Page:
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Crypto Custody Provider Ledger Extends Reach in Asia With New Institutional Client

Digital asset storage provider Ledger is partnering with FLETA, a South Korea-based blockchain platform for decentralized applications (dapps) to provide custodian services compliant with local laws.

The French startup has been trying to extend the reach of its institutional-level services with Ledger Vault, building on the success of its nano wallets which primarily targeted retail crypto holders.

“Ledger does not just offer the security of storing crypto, it also allows financial institutions to build customized governance rules,” said Glenn Woo, Ledger’s managing director leading business expansions in the Asia-Pacific region.

Founded in 2018, FLETA launched its mainnet in November and has partnered with the government to build a proof-of-concept network for the nation’s healthcare system, hoping to let hospitals share private data such as research and medical records.

The firm confirmed to CoinDesk it held a private token sale in August 2018 and a public sale in 2019, but declined to disclose specific figures for the two funding rounds.

Woo said the partnership with FLETA reflects Ledger's shift in Asia towards helping large-scale institutional clients be compliant with regulators across different jurisdiction in the region.

“We are helping crypto companies, such as exchanges, funds and custodians, to basically abide by the regulations when it comes to wallet management,” Woo said. “Our biggest priority is Ledger Vault.”

Ledger is in progress of building a joint venture with the U.S.-based investment firm Global Advisors and Japanese financial services giant Nomura. The new firm, named Komainu, will offer digital asset managemnet services to institutional investors while helping clients integrate crypto with traditional investments instruments such as mutual funds.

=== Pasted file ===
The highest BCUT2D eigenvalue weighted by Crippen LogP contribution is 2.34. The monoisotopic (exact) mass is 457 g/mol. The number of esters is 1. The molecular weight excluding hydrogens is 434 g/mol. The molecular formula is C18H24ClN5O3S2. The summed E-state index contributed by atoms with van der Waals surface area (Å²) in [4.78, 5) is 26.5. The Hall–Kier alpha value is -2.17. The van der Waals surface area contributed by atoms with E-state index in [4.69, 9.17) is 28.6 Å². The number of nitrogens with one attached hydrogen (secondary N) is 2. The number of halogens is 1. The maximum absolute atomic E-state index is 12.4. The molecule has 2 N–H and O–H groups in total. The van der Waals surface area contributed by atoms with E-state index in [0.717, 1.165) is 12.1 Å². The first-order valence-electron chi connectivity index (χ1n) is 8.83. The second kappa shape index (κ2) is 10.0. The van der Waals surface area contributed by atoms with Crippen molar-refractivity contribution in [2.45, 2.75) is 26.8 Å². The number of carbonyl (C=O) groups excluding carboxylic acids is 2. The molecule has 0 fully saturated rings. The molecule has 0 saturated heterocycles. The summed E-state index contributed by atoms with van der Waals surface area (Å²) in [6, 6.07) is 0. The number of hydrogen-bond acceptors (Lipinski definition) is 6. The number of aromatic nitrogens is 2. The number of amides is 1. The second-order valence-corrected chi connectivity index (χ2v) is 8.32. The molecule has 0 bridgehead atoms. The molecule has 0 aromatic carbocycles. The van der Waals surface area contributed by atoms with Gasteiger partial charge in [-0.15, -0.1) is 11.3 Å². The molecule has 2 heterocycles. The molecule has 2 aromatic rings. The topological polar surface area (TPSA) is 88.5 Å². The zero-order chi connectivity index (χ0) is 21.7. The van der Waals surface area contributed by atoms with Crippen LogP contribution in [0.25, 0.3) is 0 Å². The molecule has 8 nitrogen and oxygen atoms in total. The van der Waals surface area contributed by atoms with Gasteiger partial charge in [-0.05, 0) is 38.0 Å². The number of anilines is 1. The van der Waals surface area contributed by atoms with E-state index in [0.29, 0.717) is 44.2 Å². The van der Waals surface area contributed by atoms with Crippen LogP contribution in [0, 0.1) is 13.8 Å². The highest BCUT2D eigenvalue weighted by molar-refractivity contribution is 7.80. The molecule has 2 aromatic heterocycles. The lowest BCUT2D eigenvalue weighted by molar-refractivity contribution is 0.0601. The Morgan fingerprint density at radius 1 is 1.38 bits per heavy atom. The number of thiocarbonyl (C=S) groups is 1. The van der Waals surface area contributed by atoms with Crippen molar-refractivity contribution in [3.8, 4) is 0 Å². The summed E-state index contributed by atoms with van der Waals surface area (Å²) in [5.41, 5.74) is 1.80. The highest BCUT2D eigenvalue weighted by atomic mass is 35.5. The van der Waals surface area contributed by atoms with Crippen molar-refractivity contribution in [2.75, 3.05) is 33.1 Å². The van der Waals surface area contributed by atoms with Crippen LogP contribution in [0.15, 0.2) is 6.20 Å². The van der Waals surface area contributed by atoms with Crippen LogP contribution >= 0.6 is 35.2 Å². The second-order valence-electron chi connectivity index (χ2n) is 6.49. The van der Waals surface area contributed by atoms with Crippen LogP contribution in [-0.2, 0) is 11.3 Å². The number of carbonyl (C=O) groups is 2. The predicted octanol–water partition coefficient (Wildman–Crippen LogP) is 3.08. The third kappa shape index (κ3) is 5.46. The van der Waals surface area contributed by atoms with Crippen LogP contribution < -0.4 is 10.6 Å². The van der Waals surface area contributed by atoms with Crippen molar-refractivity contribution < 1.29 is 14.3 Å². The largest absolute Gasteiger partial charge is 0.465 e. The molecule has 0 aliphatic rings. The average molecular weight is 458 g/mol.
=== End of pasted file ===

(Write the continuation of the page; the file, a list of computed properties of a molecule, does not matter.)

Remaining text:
According to Woo, one of the biggest concerns for financial institutions is regulatory risks, particularly at a time when many governments are still developing their guidelines for the emerging industry.

Institutions that choose to be fully compliant may spend large sums of money securing legal opinions and setting up the proper infrastructure and reporting tools.

Two major issues regulators have with crypto companies are how to secure digital assets and how to protect investors' interest when these assets are lost.

Ledger claims its Vault offering requires multiple layers of authorization, which in turn requires a greater degree of involvement from a client’s operations team to withdraw assets.

“One of the big themes when it comes to regulating crypto institutions on the wallet side is to remove the central point of failure where the CEO of an exchange knows everything,” Woo said. “With this infrastructure, we aim to go into more of the regulations jurisdiction where the crypto institutions are struggling to meet the requirements of the regulations.”

Woo said Ledger further backs up its clients’ assets with a customized insurance policy, referencing the company’s partnership with Lloyd’s of London syndicate Arch.

In November, insurance broker Marsh arranged a $150 million insurance policy from Arch for users on the Ledger Vault technology platform.

“My experience is that insurance is actually very hard to get for many crypto startups because they don't have a track record,” Woo said, noting insurance could be critical when a crypto company seeks approval for financial regulators.

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